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Lumber Industry Japan

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NEWS
July 23, 1991 | LESLIE HELM, TIMES STAFF WRITER
In the rolling green hills south of Olympia, Wash., the forests echo with the sound of chain saws. One after another, the trees are toppled, dragged by cables to the roadside and trucked to the nearby port. The logs are headed for Japan, where buyers in recent months have been willing to pay more for raw logs than they would for lumber cut to their specifications. Curious? Hardly. It is the old law of supply and demand twisted through the strange byways of Japan's distribution system.
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NEWS
December 20, 1989 | KARL SCHOENBERGER, TIMES STAFF WRITER
Twenty-five years ago, Kenji Kawada used to hike through mountain forests to handpick the hinoki cypress trees that he would use to build shrines and temples, without nails, the same way it has been done for centuries. Now, Japan's best cypress is almost gone--or so expensive Kawada usually can't even dream of working with it. He made do with Taiwanese cypress for a while, but now exports of those trees have been banned. This third-generation temple carpenter is running out of wood.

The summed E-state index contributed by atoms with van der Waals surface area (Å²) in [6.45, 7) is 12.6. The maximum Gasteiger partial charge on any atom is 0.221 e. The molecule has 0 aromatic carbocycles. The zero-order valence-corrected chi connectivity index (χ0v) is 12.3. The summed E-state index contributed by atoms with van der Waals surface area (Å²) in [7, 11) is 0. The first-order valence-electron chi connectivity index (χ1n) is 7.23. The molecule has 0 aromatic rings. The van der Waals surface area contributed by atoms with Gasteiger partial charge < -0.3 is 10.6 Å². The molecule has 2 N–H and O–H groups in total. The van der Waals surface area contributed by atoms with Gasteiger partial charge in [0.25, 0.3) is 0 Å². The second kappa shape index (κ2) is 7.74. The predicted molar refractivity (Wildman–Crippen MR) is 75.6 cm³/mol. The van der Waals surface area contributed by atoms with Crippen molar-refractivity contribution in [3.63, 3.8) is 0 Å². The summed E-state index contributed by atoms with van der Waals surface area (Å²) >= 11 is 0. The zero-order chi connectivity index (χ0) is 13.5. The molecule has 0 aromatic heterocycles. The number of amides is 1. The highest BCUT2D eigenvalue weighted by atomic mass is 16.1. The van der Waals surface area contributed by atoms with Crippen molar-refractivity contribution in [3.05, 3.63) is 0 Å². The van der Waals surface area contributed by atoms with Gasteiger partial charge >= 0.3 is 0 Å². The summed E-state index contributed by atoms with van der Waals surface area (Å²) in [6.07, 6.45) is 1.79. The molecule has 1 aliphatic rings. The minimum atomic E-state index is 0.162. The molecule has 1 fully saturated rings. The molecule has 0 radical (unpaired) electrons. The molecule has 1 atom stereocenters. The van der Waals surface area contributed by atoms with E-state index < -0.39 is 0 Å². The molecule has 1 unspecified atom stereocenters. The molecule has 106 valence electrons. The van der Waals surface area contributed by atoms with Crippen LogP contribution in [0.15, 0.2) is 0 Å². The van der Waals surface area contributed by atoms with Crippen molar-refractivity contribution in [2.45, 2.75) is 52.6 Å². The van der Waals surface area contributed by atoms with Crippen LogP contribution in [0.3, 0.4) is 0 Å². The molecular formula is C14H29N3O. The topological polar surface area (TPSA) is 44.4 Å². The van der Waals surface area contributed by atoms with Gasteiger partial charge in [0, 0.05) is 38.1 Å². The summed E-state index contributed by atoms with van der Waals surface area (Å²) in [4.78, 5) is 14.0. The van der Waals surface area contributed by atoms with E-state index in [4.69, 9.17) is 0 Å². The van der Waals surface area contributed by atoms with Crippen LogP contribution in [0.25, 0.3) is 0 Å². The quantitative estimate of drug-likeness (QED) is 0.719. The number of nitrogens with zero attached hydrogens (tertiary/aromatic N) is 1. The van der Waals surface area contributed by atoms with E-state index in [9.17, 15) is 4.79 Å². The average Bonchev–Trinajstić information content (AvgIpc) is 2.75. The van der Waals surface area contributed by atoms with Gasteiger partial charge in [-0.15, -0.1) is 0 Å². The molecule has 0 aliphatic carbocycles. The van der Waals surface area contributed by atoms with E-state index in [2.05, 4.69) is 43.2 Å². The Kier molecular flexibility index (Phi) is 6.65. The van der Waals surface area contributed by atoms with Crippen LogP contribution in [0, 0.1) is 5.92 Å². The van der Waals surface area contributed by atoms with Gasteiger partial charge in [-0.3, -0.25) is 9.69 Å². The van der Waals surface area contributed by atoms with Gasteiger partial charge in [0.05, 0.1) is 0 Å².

NEWS
July 23, 1991 | LESLIE HELM, TIMES STAFF WRITER
In the rolling green hills south of Olympia, Wash., the forests echo with the sound of chain saws. One after another, the trees are toppled, dragged by cables to the roadside and trucked to the nearby port. The logs are headed for Japan, where buyers in recent months have been willing to pay more for raw logs than they would for lumber cut to their specifications. Curious? Hardly. It is the old law of supply and demand twisted through the strange byways of Japan's distribution system.
NEWS
December 20, 1989 | KARL SCHOENBERGER, TIMES STAFF WRITER
Twenty-five years ago, Kenji Kawada used to hike through mountain forests to handpick the hinoki cypress trees that he would use to build shrines and temples, without nails, the same way it has been done for centuries. Now, Japan's best cypress is almost gone--or so expensive Kawada usually can't even dream of working with it. He made do with Taiwanese cypress for a while, but now exports of those trees have been banned. This third-generation temple carpenter is running out of wood.
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